800px-E8_graph.svgThe next Futures of History seminar will happen on Wednesday 11th November 2015 at 1.30 in the Senior Common Room, St Mary’s University. Alun Munslow will be giving a paper entitled “Historical Explanation and Experimental History in 3,003 Words” in which he will revisit/re-vitalise the notion of experimentalism and argue that experimental historying confronts and up fronts the ontological distinction between the past and history.

Everyone is welcome and there will as usual be a selection of homemade cakes and cookies. For more details email claire.norton@stmarys.ac.uk or mark.donnelly@stmarys.ac.uk

Image is “E8 graph” by Claudio Rocchini – Own work. Licensed under CC BY 3.0 via Commons – https://commons.wikimedia.org/wiki/File:E8_graph.svg#/media/File:E8_graph.svg

Aesthetics, Postmodernism and the ‘before now’

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Aesthetics, Postmodernism and the ‘before now’

One-day symposium on 1st July 2014

St. Mary’s University

Senior Common Room

Organisers: Claire Norton and Mark Donnelly The Centre for the Philosophy of History (St Mary’s University), and Michael J. Kelly Philosophies of History (University of Leeds)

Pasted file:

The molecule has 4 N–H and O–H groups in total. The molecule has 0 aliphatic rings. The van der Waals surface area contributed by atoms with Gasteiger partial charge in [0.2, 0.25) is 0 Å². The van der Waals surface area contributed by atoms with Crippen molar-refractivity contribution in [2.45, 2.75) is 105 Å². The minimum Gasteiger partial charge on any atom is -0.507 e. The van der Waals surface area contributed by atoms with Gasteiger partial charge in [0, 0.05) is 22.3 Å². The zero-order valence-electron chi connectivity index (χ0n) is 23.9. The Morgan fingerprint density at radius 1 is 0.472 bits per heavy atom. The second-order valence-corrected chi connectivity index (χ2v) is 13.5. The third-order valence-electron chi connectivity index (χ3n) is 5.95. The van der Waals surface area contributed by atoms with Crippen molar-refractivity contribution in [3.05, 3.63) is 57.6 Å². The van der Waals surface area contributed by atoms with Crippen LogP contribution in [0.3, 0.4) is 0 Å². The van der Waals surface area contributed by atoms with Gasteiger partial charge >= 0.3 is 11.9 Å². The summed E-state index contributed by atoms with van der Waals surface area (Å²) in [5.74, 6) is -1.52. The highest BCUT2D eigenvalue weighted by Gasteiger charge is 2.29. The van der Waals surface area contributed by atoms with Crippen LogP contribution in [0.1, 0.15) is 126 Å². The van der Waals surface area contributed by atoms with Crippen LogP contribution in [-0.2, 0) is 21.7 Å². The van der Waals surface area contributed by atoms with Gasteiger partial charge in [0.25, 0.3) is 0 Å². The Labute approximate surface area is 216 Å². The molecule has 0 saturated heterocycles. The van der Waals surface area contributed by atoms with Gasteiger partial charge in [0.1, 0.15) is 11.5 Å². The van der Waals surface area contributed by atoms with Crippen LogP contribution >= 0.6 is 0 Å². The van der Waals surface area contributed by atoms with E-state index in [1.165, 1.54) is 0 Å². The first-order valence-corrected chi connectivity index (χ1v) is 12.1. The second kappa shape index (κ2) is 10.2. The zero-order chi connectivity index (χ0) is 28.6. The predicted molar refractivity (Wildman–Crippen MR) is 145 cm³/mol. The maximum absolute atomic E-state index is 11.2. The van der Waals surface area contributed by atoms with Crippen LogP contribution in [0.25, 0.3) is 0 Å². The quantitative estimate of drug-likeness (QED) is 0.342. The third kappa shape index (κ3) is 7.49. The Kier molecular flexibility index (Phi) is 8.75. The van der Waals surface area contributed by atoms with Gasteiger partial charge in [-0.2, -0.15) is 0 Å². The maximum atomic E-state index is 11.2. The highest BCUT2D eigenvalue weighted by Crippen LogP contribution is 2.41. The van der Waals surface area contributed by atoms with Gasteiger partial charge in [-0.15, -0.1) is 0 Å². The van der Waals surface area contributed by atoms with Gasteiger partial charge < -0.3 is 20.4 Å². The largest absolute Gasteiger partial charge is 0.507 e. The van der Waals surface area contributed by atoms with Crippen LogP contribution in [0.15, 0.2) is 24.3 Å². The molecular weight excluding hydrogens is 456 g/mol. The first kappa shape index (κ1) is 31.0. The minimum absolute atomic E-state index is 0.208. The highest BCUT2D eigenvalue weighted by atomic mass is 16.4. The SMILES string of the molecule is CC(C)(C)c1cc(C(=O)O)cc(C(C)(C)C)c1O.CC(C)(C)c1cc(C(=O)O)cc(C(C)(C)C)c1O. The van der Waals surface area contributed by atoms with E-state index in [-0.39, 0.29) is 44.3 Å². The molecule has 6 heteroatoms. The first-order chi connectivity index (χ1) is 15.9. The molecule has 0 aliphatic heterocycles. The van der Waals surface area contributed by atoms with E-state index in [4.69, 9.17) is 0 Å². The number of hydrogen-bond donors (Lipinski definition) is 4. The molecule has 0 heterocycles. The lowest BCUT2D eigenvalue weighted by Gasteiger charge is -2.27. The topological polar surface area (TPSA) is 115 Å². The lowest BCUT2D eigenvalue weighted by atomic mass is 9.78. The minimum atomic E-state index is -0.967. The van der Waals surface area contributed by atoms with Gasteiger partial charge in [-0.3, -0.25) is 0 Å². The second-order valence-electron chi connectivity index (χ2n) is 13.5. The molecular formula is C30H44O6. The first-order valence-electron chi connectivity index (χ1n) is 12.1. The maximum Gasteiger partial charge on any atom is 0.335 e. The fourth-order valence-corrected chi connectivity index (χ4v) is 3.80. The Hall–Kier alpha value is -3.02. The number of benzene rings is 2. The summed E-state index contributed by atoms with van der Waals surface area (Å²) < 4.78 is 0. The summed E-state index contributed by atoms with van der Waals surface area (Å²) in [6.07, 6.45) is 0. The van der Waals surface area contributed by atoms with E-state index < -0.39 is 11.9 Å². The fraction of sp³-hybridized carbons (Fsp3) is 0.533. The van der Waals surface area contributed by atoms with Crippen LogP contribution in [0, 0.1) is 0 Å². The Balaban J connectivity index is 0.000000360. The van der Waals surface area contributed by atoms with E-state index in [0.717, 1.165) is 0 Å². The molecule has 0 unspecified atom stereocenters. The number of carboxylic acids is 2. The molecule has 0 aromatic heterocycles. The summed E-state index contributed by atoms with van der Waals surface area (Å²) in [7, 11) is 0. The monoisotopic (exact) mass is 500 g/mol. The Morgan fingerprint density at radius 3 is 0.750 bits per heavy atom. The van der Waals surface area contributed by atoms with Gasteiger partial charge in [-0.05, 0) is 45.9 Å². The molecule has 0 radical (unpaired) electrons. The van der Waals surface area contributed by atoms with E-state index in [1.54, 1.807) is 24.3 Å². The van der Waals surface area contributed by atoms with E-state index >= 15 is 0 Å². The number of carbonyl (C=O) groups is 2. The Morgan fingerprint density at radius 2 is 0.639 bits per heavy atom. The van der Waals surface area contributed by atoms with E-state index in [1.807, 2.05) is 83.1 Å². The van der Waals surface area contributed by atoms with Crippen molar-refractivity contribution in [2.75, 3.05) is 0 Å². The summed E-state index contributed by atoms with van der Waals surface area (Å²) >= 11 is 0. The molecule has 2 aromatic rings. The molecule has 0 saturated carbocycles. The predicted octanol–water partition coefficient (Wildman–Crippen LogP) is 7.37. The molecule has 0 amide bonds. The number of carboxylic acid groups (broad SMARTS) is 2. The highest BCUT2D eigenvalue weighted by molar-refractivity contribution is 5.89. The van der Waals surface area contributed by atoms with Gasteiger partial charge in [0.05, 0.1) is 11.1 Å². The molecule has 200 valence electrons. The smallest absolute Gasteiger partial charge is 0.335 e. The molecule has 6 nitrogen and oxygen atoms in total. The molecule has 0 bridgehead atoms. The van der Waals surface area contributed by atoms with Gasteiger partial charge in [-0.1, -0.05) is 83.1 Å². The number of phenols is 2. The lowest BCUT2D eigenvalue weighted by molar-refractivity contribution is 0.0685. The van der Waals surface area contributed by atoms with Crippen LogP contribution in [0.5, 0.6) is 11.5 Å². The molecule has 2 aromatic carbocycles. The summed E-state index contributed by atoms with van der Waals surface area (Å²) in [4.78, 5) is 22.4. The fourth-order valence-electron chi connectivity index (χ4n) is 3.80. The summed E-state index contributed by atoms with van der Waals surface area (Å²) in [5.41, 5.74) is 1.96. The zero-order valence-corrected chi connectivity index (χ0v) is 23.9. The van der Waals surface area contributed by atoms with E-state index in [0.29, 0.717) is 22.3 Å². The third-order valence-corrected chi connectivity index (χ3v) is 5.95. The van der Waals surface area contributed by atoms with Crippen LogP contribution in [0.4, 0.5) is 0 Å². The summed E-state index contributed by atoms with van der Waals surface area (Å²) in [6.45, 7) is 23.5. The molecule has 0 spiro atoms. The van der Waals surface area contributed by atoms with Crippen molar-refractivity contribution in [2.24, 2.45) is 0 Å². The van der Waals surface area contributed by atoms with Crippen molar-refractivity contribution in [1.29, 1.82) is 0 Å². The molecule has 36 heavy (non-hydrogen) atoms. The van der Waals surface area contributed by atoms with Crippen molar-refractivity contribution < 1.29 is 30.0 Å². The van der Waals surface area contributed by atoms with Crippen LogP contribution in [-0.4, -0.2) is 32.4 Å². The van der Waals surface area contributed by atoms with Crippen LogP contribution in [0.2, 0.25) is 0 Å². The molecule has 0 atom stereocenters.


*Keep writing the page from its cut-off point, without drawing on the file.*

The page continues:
Generously funded by the School of Arts and Humanities at St Mary’s University

Is historiography akin to (theories of) objectivity or closer to subjectivist expression? What happens if we assume that while there well may have been an ‘extra-textual’ past reality, history is always an ‘intra-textual,’ imagined and fictive enterprise? While accepting a narrativist philosophy of history requires acknowledging the irreality of historying, it also legitimises a multiplicity of possible experimental forms that could be deployed to engage with the time before now: surreal, Dadaist, altereality, uncreative, documentary-fiction historying? Is it fair to argue that the more innovative and original a historian desires to be the more subjective her output will be, whereas in contrast, the less she is willing to say, the more objective her result will be? Has postmodernism, in its rejection of universality and foundational truths, provided history aesthetically and functionally with a more radical or emancipatory platform than its objectivity-centred Modernist predecessor? Or have postmodernist aesthetics simply reinforced the status quo and thus marginalized alternative ways of engaging with our pasts?